The name itself is composed of three words: Eight Trigrams Divination (八卦), Five Elements (五行), and Merchant (商), with the shapes behind the title corresponding to the concepts. Not being very familiar with them and the book assuming some familiarity, a bit of research helped with reading. Continue reading Foretelling the Elements of Trade
A dragon has taken up residence in the mountains near the town of Havinia. Drawn to the region by this threat, the characters have limited time to prepare for battle while hunting the dragon. This is the premise of the cooperative RPGesque board game Dorasure.
I had been interested in Dorasure since I first saw it, but only recently picked it up at the Fall Tokyo Game Market. Published by the miniature shop Giant Hobby, Dorasure is cooperative board game with simple mechanics that is difficult to beat. The difficulty works in its favor, though, as does the short play time. There are multiple supplements for it, but we’ll just be looking at the base game. Just by chance a local board game cafe had a Dorasure event, so I managed some play time as well. My thoughts based come at the end.
The baubles and bits fit nicely, and there is padding for the miniatures. The board and character sheets rest upon this.
The game board folds in half
and is sturdy. There are five characters, each with a small character sheet and unpainted metal miniature. There is a twelve page manual, note about miniature design changes, and reference sheet. 13 dice, 13 tiles, 9 damage tokens, 5 completion markers, and 15 glass markers round out the box that costs ¥3,973 retail. It seems apropos that Giant Hobby, a miniatures game shop, would produce a game with miniatures. The components are all sturdy.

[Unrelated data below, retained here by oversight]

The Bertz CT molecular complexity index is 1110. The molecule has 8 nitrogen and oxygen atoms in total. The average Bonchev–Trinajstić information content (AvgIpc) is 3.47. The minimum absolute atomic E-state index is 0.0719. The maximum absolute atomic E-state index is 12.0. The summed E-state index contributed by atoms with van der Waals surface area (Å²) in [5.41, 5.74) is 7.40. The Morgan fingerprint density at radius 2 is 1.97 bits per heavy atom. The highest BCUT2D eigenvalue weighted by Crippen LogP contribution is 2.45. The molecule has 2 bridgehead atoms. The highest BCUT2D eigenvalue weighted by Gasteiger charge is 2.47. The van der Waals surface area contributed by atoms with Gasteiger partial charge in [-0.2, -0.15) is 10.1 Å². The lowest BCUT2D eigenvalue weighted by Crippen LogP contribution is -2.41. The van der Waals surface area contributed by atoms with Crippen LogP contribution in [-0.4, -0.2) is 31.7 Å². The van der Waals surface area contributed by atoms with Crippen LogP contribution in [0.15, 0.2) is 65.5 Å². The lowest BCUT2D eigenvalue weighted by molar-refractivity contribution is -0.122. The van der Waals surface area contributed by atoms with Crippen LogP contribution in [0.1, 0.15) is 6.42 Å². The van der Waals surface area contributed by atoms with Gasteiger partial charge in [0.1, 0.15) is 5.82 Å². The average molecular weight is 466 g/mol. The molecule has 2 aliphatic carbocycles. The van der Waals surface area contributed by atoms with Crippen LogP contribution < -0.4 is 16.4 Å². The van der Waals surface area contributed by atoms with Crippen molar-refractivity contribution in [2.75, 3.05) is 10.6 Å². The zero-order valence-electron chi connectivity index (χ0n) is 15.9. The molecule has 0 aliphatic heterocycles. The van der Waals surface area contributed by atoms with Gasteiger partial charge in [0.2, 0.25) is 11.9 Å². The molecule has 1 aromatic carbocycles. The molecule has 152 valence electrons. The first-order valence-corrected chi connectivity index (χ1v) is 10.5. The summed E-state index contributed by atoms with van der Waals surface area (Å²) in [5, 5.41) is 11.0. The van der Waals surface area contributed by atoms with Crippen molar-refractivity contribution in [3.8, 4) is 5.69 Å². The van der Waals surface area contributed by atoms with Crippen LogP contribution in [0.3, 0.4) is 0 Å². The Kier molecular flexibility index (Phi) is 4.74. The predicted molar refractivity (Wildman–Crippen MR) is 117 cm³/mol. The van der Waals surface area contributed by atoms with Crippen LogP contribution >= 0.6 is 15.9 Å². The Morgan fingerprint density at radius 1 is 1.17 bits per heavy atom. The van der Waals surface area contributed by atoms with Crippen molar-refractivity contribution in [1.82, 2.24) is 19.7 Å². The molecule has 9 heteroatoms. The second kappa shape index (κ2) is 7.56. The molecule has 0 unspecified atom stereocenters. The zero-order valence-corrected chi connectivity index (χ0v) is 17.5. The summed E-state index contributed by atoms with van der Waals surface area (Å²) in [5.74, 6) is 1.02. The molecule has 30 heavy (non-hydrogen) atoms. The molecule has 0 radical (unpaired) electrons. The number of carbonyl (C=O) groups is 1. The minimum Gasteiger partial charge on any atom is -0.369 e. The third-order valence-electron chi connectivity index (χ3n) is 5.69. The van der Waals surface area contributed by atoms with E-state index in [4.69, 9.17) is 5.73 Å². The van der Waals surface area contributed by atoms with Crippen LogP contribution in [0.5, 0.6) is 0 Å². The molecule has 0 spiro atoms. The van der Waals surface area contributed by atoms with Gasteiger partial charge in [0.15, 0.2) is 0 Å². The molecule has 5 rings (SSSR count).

News of Hobby Japan losing the license to D&D and planned releases being cancelled was a shock to the Japanese D&D community. This led to numerous calls to keep D&D in Japan, including a petition to Wizards of the Coast. A few months later WOTC announced that they’d be releasing 5E in Japan directly. The price point actually dropped from ¥6,000 to ¥5,500 per book, with the starter and deluxe play sets being competitively priced.
As I mentioned in my write up about Game Market Fall 2022, Wizards is putting a lot of effort into promoting D&D. Most recently was a Magic: The Gathering Players Convention in Yokohama where there was a D&D booth with 10 minute trial sessions.